Have you ever been approached about body donation?  Did it catch you off guard?

 

It isn’t unheard of for patients and participants to contact admins and offer to donate themselves for post-mortem research on their specific condition.  Donating one’s body to science can be a great way to make direct contributions to research, other than dollars.  The bodies accepted at Wayne State University School of Medicine are in a clean, restricted area, accessible only to medical professionals and students. When the various studies have been completed the remains are cremated and buried in the University burial plot.

 

The Department of Anatomy facilitates a Body Bequest Program, and the process begins with their bequest form. Special attention should be given to section 10108; there are occasions when Wayne State University must refuse a donation (usually this concerns the condition of the body at the time of death).   If you are approached about body donation, encourage the interested party to contact the Body Bequest Office in the Department of Anatomy.

 

Jun 10 / RAS

They’re So Cute At That Stage

It is important to NIH to fund more new scientists, and have created special programs and higher paylines to do it.  To be a “New Investigator,” you must be an NIH research grant applicant who has not yet been awarded a substantial NIH research grant.  So, if you have been a PD/PI on an R01, you are no longer considered a New Investigator.  If, however, you were a PD/PI on and R21 or an R03, you ARE still New Investigator. If you’re not sure if your previous awards disqualify you from New Investigator status, take a look at the NIH list of non-disqualifying awards.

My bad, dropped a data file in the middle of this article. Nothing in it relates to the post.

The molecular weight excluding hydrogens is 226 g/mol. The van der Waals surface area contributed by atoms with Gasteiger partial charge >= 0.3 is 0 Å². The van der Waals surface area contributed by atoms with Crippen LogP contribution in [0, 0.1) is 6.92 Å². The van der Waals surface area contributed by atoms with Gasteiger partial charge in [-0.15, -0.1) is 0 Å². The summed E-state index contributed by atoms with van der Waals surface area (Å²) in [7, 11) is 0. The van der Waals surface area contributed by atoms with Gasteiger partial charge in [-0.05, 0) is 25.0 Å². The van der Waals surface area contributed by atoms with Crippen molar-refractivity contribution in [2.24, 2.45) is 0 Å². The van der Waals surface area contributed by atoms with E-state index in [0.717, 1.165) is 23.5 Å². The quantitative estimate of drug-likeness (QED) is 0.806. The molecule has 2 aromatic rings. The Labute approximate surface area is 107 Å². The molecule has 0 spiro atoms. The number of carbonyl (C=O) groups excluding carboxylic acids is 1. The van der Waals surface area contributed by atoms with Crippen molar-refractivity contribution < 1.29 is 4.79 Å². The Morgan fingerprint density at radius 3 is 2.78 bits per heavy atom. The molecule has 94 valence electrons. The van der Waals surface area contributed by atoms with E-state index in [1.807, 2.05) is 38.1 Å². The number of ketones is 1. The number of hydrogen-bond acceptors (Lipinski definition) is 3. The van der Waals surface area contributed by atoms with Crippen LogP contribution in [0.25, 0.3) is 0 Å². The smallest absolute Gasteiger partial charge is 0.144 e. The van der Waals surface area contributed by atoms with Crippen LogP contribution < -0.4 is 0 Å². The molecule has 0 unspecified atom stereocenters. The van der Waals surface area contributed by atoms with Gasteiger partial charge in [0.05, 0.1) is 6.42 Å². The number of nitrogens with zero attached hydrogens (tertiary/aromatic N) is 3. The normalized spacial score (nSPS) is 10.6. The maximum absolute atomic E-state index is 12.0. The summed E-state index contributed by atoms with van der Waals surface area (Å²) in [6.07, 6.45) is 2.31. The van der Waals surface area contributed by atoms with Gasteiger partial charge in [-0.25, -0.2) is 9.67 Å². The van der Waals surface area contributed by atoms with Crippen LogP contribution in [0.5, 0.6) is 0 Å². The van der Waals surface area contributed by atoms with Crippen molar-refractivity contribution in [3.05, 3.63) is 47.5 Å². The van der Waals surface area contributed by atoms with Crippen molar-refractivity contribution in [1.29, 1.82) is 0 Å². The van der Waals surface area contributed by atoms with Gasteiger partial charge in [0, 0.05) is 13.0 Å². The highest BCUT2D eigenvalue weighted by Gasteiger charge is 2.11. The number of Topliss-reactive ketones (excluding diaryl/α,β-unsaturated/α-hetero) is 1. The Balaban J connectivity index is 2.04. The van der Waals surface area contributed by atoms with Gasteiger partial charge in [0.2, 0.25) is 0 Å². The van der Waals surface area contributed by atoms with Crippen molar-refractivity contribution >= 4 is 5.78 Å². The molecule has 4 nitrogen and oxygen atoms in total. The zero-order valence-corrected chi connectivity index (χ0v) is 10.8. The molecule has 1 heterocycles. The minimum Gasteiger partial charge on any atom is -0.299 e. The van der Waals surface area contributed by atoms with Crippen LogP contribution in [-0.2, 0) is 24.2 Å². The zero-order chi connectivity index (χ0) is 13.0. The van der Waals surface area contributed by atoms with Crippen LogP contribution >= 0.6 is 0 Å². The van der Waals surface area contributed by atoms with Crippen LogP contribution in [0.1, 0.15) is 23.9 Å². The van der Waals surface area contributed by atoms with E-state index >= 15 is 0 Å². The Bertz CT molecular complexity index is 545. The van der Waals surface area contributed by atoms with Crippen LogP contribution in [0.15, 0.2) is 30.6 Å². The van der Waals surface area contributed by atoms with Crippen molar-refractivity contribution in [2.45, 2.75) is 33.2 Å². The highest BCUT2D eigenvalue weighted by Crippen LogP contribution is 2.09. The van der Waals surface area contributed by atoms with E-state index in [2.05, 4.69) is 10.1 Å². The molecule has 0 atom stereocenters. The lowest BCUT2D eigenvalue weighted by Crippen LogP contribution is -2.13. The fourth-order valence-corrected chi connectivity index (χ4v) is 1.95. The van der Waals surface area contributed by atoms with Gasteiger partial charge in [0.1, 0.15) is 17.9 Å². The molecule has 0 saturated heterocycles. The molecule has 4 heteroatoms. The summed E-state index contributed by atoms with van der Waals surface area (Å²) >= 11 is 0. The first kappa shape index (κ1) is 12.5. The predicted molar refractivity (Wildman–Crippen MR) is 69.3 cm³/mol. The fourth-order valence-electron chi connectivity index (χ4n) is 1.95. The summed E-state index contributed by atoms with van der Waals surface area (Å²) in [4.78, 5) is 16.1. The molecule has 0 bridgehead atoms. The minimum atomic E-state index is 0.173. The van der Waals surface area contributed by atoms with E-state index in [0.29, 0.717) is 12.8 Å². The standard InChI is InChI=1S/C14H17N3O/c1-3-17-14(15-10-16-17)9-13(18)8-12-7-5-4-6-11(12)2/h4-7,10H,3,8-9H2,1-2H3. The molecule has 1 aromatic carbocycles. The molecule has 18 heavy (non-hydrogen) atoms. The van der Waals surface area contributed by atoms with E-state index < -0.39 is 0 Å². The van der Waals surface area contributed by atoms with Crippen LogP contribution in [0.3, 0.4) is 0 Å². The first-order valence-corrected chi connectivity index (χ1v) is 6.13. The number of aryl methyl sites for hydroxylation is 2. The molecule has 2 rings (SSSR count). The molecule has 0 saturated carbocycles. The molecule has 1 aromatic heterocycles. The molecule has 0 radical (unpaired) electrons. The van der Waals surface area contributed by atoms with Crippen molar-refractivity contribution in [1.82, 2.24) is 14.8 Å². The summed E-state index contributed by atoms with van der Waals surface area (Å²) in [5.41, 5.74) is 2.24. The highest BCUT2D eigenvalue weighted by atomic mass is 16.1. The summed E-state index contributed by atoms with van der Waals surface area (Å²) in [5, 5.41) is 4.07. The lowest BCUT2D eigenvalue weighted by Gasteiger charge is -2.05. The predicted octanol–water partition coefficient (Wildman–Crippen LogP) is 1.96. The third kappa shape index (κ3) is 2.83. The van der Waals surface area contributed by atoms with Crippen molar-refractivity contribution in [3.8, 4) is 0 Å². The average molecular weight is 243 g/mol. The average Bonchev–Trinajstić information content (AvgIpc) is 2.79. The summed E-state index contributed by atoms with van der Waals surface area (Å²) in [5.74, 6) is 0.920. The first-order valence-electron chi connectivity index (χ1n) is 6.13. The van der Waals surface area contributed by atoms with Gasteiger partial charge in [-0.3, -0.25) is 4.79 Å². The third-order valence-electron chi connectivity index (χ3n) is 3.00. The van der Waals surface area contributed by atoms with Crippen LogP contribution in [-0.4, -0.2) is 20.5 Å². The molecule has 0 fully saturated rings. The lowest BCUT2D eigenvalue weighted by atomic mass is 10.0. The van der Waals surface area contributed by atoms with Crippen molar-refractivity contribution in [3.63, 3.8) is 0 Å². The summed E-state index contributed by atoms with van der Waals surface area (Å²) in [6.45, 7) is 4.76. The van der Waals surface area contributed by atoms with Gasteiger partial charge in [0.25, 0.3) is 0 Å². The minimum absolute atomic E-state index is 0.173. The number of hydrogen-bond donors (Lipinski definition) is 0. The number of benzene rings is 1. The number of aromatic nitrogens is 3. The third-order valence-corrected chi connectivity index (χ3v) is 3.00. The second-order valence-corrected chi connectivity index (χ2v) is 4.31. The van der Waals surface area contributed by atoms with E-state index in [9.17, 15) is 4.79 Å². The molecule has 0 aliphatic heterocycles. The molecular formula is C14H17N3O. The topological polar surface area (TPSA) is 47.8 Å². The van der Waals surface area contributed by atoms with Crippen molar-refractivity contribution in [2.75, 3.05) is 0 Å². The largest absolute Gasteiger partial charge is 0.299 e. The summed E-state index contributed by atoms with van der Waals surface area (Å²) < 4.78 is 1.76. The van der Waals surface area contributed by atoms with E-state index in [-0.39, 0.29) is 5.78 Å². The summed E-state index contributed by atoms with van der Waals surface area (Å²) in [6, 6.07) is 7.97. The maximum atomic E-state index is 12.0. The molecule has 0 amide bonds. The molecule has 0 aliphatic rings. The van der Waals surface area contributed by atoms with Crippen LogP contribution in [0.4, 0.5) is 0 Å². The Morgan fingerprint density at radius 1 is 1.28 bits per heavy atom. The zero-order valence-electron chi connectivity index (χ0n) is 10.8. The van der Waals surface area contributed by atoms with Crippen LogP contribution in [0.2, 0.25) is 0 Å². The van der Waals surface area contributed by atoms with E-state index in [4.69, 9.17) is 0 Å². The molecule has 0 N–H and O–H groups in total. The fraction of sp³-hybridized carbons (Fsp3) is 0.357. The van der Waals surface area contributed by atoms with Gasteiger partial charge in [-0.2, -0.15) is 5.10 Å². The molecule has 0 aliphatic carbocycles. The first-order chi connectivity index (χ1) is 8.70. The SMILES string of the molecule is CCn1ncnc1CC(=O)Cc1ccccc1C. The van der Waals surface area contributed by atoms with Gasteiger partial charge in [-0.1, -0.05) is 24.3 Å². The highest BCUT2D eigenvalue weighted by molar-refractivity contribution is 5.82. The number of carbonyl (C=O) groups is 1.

Keep in mind that multi-PI awards count as being a PD/PI (but Co-I designations do not!).  If you and a colleague or two have shared PD/PI status on an R01 that was awarded, you’re not a New Investigator.  If you are going to share multi-PI status on an R21, you DO retain your status. The length of your career has no bearing on your status as a New Investigator, but you may have an extra advantage if you are early enough along: there are separate paylines established for Early Stage Investigators, who are those New Investigators who have completed their terminal research degrees or medical residencies (whichever date is later) within the past 10 years.

 

For further clarification, head over to NIH’s FAQs for New and Early Stage Investigators.  If you’re not sure how to strategize when it comes to your status, we’re here to help you figure out your options.